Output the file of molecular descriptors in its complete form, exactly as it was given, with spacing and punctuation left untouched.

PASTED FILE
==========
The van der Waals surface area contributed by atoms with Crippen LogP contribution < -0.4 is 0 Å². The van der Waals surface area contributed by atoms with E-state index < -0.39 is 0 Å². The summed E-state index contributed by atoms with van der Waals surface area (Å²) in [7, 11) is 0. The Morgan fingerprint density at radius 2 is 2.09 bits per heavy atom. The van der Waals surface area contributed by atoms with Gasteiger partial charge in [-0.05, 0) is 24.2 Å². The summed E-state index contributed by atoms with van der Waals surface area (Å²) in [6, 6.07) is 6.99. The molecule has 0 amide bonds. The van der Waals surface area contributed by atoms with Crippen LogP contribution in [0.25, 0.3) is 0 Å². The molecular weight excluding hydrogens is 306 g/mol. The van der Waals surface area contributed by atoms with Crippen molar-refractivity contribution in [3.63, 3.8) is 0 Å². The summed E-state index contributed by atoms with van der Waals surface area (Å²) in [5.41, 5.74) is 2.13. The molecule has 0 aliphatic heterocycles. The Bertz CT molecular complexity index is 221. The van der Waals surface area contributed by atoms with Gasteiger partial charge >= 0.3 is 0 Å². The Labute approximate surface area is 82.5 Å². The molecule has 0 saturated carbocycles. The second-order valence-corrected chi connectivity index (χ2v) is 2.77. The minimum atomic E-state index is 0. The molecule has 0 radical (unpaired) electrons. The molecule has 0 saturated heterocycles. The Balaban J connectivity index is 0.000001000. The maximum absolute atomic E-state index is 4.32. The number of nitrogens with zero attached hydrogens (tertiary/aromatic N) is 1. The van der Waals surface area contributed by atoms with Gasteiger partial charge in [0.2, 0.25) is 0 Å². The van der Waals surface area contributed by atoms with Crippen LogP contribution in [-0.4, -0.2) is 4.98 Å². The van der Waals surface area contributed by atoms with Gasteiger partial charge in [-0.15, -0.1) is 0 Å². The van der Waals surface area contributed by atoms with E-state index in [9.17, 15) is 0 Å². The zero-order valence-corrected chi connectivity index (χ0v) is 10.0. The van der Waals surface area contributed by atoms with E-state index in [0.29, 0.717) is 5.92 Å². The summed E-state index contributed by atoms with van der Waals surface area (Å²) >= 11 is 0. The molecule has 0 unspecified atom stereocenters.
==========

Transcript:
The van der Waals surface area contributed by atoms with Crippen LogP contribution < -0.4 is 0 Å². The van der Waals surface area contributed by atoms with E-state index < -0.39 is 0 Å². The summed E-state index contributed by atoms with van der Waals surface area (Å²) in [7, 11) is 0. The Morgan fingerprint density at radius 2 is 2.09 bits per heavy atom. The van der Waals surface area contributed by atoms with Gasteiger partial charge in [-0.05, 0) is 24.2 Å². The summed E-state index contributed by atoms with van der Waals surface area (Å²) in [6, 6.07) is 6.99. The molecule has 0 amide bonds. The van der Waals surface area contributed by atoms with Crippen LogP contribution in [0.25, 0.3) is 0 Å². The molecular weight excluding hydrogens is 306 g/mol. The van der Waals surface area contributed by atoms with Crippen molar-refractivity contribution in [3.63, 3.8) is 0 Å². The summed E-state index contributed by atoms with van der Waals surface area (Å²) in [5.41, 5.74) is 2.13. The molecule has 0 aliphatic heterocycles. The Bertz CT molecular complexity index is 221. The van der Waals surface area contributed by atoms with Gasteiger partial charge >= 0.3 is 0 Å². The Labute approximate surface area is 82.5 Å². The molecule has 0 saturated carbocycles. The second-order valence-corrected chi connectivity index (χ2v) is 2.77. The minimum atomic E-state index is 0. The molecule has 0 radical (unpaired) electrons. The molecule has 0 saturated heterocycles. The Balaban J connectivity index is 0.000001000. The maximum absolute atomic E-state index is 4.32. The number of nitrogens with zero attached hydrogens (tertiary/aromatic N) is 1. The van der Waals surface area contributed by atoms with Gasteiger partial charge in [0.2, 0.25) is 0 Å². The van der Waals surface area contributed by atoms with Crippen LogP contribution in [-0.4, -0.2) is 4.98 Å². The van der Waals surface area contributed by atoms with Gasteiger partial charge in [-0.15, -0.1) is 0 Å². The van der Waals surface area contributed by atoms with E-state index in [9.17, 15) is 0 Å². The zero-order valence-corrected chi connectivity index (χ0v) is 10.0. The van der Waals surface area contributed by atoms with E-state index in [0.29, 0.717) is 5.92 Å². The summed E-state index contributed by atoms with van der Waals surface area (Å²) >= 11 is 0. The molecule has 0 unspecified atom stereocenters.